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Sometimes a fighter is in the right places at the right times, and his career blossoms as a result. Take, for example, Wanderlei Silva. Silva was emerging as a feared and devastating middleweight—90 kilograms in Japan—just as Kazushi Sakuraba had established himself as a Pride Fighting Championships superstar with his victories over the Gracies. Silva got a great style matchup against the undersized Sakuraba and his subsequent wins over the Japanese legend catapulted him to stardom while creating an aura that lasted for the rest of his career.
Other times, fate conspires against a fighter and his career doesn’t play out quite as one would hope. That unfortunately appears to be the case with Tony Ferguson. He strung together 12 straight wins over the course of several years, beating former champions and top contenders with violent panache. In spite of that, he never got to compete for the status of undisputed champion of the Ultimate Fighting Championship lightweight division. Now approaching 37 years old and having been battered standing and dominated on the ground in consecutive fights, it appears his prime has passed without having the defining fight, win or lose, for his career.
That sort of situation has become unfamiliar with the UFC having such a lock on the best fighters in the world. We are accustomed to seeing the best fight the best in each division. Occasionally, it takes a little bit longer, but it is not standard to be waiting for the equivalent of Terence Crawford-Errol Spence Jr. for years on end. So how did we reach this point, with Ferguson reaching the tail end of his career after a long prime spent as 1B in his division? It comes down to two primary factors, one uncontrollable and the other controllable and with a lesson for the future.
The first reason Ferguson spent his prime circling the best in his division was plain bad luck. There was a significant period when Ferguson and Khabib Nurmagomedov were the clear top two fighters at lightweight. Nurmagomedov wanted to fight Ferguson, and Ferguson wanted to fight Nurmagomedov. The UFC wanted the fight, as well, so it booked the fight; and it booked it again; and it kept booking it. Five times booked and five times cancelled, it’s bound to go down as one of the most snakebitten fights in the sport’s history.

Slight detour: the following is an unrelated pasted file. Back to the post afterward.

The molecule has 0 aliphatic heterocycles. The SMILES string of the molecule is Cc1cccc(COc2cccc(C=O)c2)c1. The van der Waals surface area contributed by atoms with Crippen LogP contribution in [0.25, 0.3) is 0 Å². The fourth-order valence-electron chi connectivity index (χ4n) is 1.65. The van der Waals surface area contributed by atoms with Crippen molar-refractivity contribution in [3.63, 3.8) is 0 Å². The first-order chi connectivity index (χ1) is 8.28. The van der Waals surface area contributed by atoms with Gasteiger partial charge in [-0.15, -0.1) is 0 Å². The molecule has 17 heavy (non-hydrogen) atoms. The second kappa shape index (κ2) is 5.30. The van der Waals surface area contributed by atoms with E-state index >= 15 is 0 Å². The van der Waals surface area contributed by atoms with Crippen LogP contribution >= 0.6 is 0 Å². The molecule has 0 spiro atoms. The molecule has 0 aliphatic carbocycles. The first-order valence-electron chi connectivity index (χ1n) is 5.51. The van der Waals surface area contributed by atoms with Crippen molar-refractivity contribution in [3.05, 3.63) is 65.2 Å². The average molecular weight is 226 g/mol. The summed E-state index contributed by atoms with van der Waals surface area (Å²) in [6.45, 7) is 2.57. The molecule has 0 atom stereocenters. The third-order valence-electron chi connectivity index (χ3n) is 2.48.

Oftentimes when a fight continually falls through, there’s a general sense that one fighter doesn’t want the bout. Injuries, time conflicts and money are cited, but there are widespread doubts about the reasons given. That isn’t really the case with Ferguson and Nurmagomedov. Sure, there has been some finger pointing about who is more to blame for the many issues that have come up, but there is widespread agreement that both parties were sincere in wanting the fight to come to fruition. That it didn’t is likely even more frustrating to the fighters than to waiting fans.
However, that doesn’t entirely cover what happened with Ferguson. For many of the early attempts to book Nurmagomedov-Ferguson, it wouldn’t have provided full clarity in the division. That’s because Conor McGregor was hanging over the division. It’s understandable why the UFC gave McGregor such leverage (hint: $$$$$$$), but letting him vacate both the featherweight and lightweight titles without defending them was an unprecedented acquiescence to the interests of one fighter at the expense of all others in two of the sport’s deepest divisions.
Without McGregor fighting, there was no clear path for Ferguson to prove he was the best lightweight in the world. Nurmagomedov was his best shot, but no individual fight could get the job done. He fought for interim titles twice, but alpha status was always an additional fight away. McGregor punished the entire lightweight division, but he punished no fighter more than Ferguson. At least Nurmagomedov eventually got to fight the Irishman. McGregor created a shadow over Ferguson’s career and there was nothing he could do about it, no matter how many wins he accumulated.
It was inevitable that eventually the wars would catch up with Ferguson. He fought with as gritty of a style as anyone in the sport, and the way he worked through major injuries put even more mileage on the body. He also was working with a time deficit compared to his peers. His top four rivals at lightweight were Nurmagomedov, McGregor, Dustin Poirier and Justin Gaethje. Those four were all born within six months of each other. Ferguson, meanwhile, was over four years older than all of them. He had limited time, and it appears that time has run out.
It would be one thing if Ferguson got his shot at becoming the undisputed champion of his division and fell short. That happens to plenty of fighters. What makes Ferguson’s predicament uniquely frustrating is that at his ferocious best, he never got to prove how he would do against peak Nurmagomedov or peak McGregor. It’s just an open question that will linger.
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